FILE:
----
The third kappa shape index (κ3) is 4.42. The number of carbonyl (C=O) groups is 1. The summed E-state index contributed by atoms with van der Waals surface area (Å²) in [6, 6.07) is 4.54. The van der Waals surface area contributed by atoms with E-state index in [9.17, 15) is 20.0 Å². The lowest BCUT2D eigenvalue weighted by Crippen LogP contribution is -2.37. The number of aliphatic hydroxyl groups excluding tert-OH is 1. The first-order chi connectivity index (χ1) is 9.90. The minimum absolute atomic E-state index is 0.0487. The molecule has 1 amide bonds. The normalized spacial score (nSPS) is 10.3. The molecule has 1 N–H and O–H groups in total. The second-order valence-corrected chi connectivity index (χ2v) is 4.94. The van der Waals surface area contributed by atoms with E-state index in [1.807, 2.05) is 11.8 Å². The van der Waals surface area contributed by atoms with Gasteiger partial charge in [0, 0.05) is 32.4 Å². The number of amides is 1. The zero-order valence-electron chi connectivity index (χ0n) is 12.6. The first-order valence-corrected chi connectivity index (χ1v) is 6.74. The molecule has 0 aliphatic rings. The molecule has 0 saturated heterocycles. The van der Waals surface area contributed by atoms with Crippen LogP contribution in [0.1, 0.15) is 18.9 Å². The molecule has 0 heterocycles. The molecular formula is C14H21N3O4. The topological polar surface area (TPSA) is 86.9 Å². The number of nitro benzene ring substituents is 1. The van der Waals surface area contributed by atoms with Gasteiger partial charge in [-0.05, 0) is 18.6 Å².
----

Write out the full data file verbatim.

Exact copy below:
The third kappa shape index (κ3) is 4.42. The number of carbonyl (C=O) groups is 1. The summed E-state index contributed by atoms with van der Waals surface area (Å²) in [6, 6.07) is 4.54. The van der Waals surface area contributed by atoms with E-state index in [9.17, 15) is 20.0 Å². The lowest BCUT2D eigenvalue weighted by Crippen LogP contribution is -2.37. The number of aliphatic hydroxyl groups excluding tert-OH is 1. The first-order chi connectivity index (χ1) is 9.90. The minimum absolute atomic E-state index is 0.0487. The molecule has 1 amide bonds. The normalized spacial score (nSPS) is 10.3. The molecule has 1 N–H and O–H groups in total. The second-order valence-corrected chi connectivity index (χ2v) is 4.94. The van der Waals surface area contributed by atoms with E-state index in [1.807, 2.05) is 11.8 Å². The van der Waals surface area contributed by atoms with Gasteiger partial charge in [0, 0.05) is 32.4 Å². The number of amides is 1. The zero-order valence-electron chi connectivity index (χ0n) is 12.6. The first-order valence-corrected chi connectivity index (χ1v) is 6.74. The molecule has 0 aliphatic rings. The molecule has 0 saturated heterocycles. The van der Waals surface area contributed by atoms with Crippen LogP contribution in [0.1, 0.15) is 18.9 Å². The molecule has 0 heterocycles. The molecular formula is C14H21N3O4. The topological polar surface area (TPSA) is 86.9 Å². The number of nitro benzene ring substituents is 1. The van der Waals surface area contributed by atoms with Gasteiger partial charge in [-0.05, 0) is 18.6 Å².